There is a complete implementation of this protocol in libpEpAdapter


  1. use .add() in config_passphrase() to add configured passphrases to the cache
  2. use .add_stored() in config_passphrase_for_new_keys() to add the stored passphrase to the cache
  3. call API functions like encrypt_message() or decrypt_message() using .api()

Sample for implementing config_passphrase()

status = ::config_passphrase(session(), passphrase_cache.add(passphrase));

Sample for implementing config_passphrase_for_new_keys()

status = config_passphrase_for_new_keys(session(), enable, passphrase_cache.add_stored(passphrase));

Sample for calling encrypt_message()

status = passphrase_cache.api(::encrypt_message, session(), src, extra, dst, enc_format, flags);

This is calling encrypt_message() first with an empty passphrase and then for each passphrase in the cache until one passphrase works or the cache is running out of passphrases.


Passphrases are Unicode Strings with a maximum size of 250 Code Points.

p≡p API

Passphrases are delivered by the application using config_passphrase(passphrase). These calls from the application feed the Passphrase cache.

The application has the option to enable passphrases for newly generated keys. The API call for this is config_passphrase_for_new_keys(). In case it does the passphrase MAY be added to the cache.

Passphrase cache

A p≡p adapter must implement a passphrase cache for 20 passphrases. When the 21th passphrase arrives it is replacing the 1st one.

Retry API calls with different passphrases

An API call is tried with an empty passphrase first. Then it is tried for all not expired passphrases in the cache in sequence from newest to oldest.

The API calls to intercept are all calls to sign, the calls to encrypt (because this is always implying signing) and the calls to decrypt. Additionally, any API call that may modify the key material itself can trigger the need for a passphrase. Because it is not the adapter’s nor the app’s job to determine which functions here may be impacted (and these may indeed change should we start supporting other key types), we now instead presume that any function which requires an extant session, with the exception of release() and the config_*() functions.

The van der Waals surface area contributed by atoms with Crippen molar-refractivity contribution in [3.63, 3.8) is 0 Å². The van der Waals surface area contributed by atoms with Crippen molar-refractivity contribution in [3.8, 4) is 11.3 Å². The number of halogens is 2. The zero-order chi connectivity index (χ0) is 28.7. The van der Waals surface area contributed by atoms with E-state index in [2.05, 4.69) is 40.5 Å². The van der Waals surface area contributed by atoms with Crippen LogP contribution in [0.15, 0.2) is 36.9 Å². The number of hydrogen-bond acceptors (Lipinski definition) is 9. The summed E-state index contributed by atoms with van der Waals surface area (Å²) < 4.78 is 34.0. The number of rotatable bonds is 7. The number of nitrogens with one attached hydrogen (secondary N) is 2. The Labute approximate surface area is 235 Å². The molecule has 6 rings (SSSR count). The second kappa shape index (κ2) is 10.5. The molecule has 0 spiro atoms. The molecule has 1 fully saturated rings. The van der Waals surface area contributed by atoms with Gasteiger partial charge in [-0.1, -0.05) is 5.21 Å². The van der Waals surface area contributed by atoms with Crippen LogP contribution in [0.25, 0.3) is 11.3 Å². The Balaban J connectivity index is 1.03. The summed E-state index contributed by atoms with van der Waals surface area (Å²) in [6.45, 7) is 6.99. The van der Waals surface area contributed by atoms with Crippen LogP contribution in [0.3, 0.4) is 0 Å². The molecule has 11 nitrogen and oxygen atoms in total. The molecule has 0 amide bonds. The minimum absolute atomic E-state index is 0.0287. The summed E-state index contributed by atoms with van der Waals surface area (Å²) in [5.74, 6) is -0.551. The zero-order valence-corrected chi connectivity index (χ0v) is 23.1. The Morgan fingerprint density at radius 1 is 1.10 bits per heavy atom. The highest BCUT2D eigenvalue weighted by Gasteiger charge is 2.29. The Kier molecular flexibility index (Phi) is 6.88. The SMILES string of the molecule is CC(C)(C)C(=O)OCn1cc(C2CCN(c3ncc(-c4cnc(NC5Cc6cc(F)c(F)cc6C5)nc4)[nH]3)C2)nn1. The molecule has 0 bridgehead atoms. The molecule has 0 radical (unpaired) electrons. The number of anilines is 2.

Thus, it is easier to make a list of the API functions which do not require this support:

  • init()
  • release()

All config_*() functions do not, too:

  • config_passive_mode()
  • config_unencrypted_subject()
  • config_use_only_own_private_keys()
  • config_service_log()
  • config_cipher_suite()
  • config_passphrase()
  • config_passphrase_for_new_keys()

And this function is an exception, do not wrap it either:

  • outgoing_message_rating_preview()

Any other function which has a session as its argument should be wrapped appropriately.

ensure_passphrase callback

N.B. Krista has no idea exactly what information is needed here or what the adapter is supposed to do, though libpEpAdapter already has some implementation for this - consider this an information dump as Volker requested from the engine standpoint, and someone else can rerwrite as necessary

Sometimes the engine cannot exit from a call and ask the adapter/app to fix the passphrase and try again. This is specifically a problem when we iterate internally in the engine over a list of keys that may need to sign something (usually a key renewal or revocation) and need to make sure we can decrypt the key material for every key to complete the iteration, and there is the possibility that we have multiple disjoint passphrases required to do so.

So instead we require a callback from the caller that will ensure, upon return, that in the session it is called for, the passphrase is correct for the key it is called on, or that we get the appropriate PEP_*PASSPHRASE* error if the adapter/app are unable to resolve it.

The callback, from pEpEngine.h, looks like this (Volker has apparently put an implementation of this into libpEpAdapter, but I don’t know how this impacts other adapters, so I’ll put this here anyway):

// ensure_passphrase() - callee ensures correct password for (signing) key is configured in the session on
//                       return, or returns error when it is not found
//  parameters:
//.     session (in)      session for which the guarantee is made
//      fpr (in)          fpr to check
//  return value:
//      PEP_STATUS_OK passphrase is configured and ready to use
//      If the caller runs out of passphrases to try, PEP_*PASSWORD* errors 
//      are acceptable.
//.     Other errors if, e.g., the key is not found
//  caveat:
//      The callee is responsible for iterating through passwords
//      to ensure signing/encryption can occur successfully. 
typedef PEP_STATUS (*ensure_passphrase_t)(PEP_SESSION session, const char* fpr);

It is passed in as the 4th argument to init() (see pEpEngine header) all sessions, unless you can guarantee you never need passphrases or that there is only one passphrase and it is always set correctly.

The following is the list of API calls which call (or whose call graph calls) this callback:

  • key_reset()
  • key_reset_own_grouped_keys()
  • key_reset_user()
  • key_reset_identity()
  • disable_identity_for_sync()
  • decrypt_message()
  • get_message_trustwords()
  • own_message_private_key_details()

Also note (this is mostly to Volker) that the sync calls resetOwnGroupedKeys() and resetOwnKeysUngrouped() are impacted. I don’t know how the adapters are supposed to handle that.

Cache expiry

Passphrases expire. The expiry time is compile-time configurable. The default is 10 minutes after last successful use on an API call.


When a passphrase is required but no passphrase is known yet (empty cache, call with empty passphrase fails) a p≡p API call returns PEP_PASSPHRASE_REQUIRED.

When a passphrase is required but all provided passphrases in the cache are wrong a p≡p API call returns PEP_WRONG_PASSPHRASE.

See also